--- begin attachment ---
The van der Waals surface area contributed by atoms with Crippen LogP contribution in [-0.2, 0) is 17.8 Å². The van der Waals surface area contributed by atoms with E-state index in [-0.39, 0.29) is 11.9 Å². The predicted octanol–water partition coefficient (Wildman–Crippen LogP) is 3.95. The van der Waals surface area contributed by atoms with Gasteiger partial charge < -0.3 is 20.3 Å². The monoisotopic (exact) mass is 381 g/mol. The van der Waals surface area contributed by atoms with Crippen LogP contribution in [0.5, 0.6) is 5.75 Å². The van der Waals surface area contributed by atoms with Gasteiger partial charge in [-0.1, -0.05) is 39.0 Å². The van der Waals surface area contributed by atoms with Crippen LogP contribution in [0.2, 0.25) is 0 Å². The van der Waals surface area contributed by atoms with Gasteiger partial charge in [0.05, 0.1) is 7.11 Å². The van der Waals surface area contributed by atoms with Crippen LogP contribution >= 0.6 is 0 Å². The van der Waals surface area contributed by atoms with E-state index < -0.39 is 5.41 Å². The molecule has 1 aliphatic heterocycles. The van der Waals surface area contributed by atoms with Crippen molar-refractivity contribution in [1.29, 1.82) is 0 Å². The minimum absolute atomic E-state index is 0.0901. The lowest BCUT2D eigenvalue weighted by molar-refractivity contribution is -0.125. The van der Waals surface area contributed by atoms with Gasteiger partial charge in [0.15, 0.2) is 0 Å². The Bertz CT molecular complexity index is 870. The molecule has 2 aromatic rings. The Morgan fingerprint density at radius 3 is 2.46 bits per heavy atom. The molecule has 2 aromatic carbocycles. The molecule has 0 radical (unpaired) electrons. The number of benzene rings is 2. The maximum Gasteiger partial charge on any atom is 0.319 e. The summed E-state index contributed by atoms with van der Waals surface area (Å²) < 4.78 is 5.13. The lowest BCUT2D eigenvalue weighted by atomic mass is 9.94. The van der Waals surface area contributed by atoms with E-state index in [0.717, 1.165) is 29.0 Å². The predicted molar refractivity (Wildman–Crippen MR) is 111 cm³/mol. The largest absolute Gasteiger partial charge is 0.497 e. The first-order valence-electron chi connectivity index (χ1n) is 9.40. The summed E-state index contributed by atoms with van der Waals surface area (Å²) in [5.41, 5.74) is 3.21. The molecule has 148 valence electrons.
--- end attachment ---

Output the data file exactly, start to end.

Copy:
The van der Waals surface area contributed by atoms with Crippen LogP contribution in [-0.2, 0) is 17.8 Å². The van der Waals surface area contributed by atoms with E-state index in [-0.39, 0.29) is 11.9 Å². The predicted octanol–water partition coefficient (Wildman–Crippen LogP) is 3.95. The van der Waals surface area contributed by atoms with Gasteiger partial charge < -0.3 is 20.3 Å². The monoisotopic (exact) mass is 381 g/mol. The van der Waals surface area contributed by atoms with Crippen LogP contribution in [0.5, 0.6) is 5.75 Å². The van der Waals surface area contributed by atoms with Gasteiger partial charge in [-0.1, -0.05) is 39.0 Å². The van der Waals surface area contributed by atoms with Crippen LogP contribution in [0.2, 0.25) is 0 Å². The van der Waals surface area contributed by atoms with Gasteiger partial charge in [0.05, 0.1) is 7.11 Å². The van der Waals surface area contributed by atoms with Crippen LogP contribution >= 0.6 is 0 Å². The van der Waals surface area contributed by atoms with E-state index < -0.39 is 5.41 Å². The molecule has 1 aliphatic heterocycles. The van der Waals surface area contributed by atoms with Crippen molar-refractivity contribution in [1.29, 1.82) is 0 Å². The minimum absolute atomic E-state index is 0.0901. The lowest BCUT2D eigenvalue weighted by molar-refractivity contribution is -0.125. The van der Waals surface area contributed by atoms with Gasteiger partial charge in [0.15, 0.2) is 0 Å². The Bertz CT molecular complexity index is 870. The molecule has 2 aromatic rings. The Morgan fingerprint density at radius 3 is 2.46 bits per heavy atom. The molecule has 2 aromatic carbocycles. The molecule has 0 radical (unpaired) electrons. The number of benzene rings is 2. The maximum Gasteiger partial charge on any atom is 0.319 e. The summed E-state index contributed by atoms with van der Waals surface area (Å²) < 4.78 is 5.13. The lowest BCUT2D eigenvalue weighted by atomic mass is 9.94. The van der Waals surface area contributed by atoms with E-state index in [0.717, 1.165) is 29.0 Å². The predicted molar refractivity (Wildman–Crippen MR) is 111 cm³/mol. The largest absolute Gasteiger partial charge is 0.497 e. The first-order valence-electron chi connectivity index (χ1n) is 9.40. The summed E-state index contributed by atoms with van der Waals surface area (Å²) in [5.41, 5.74) is 3.21. The molecule has 148 valence electrons.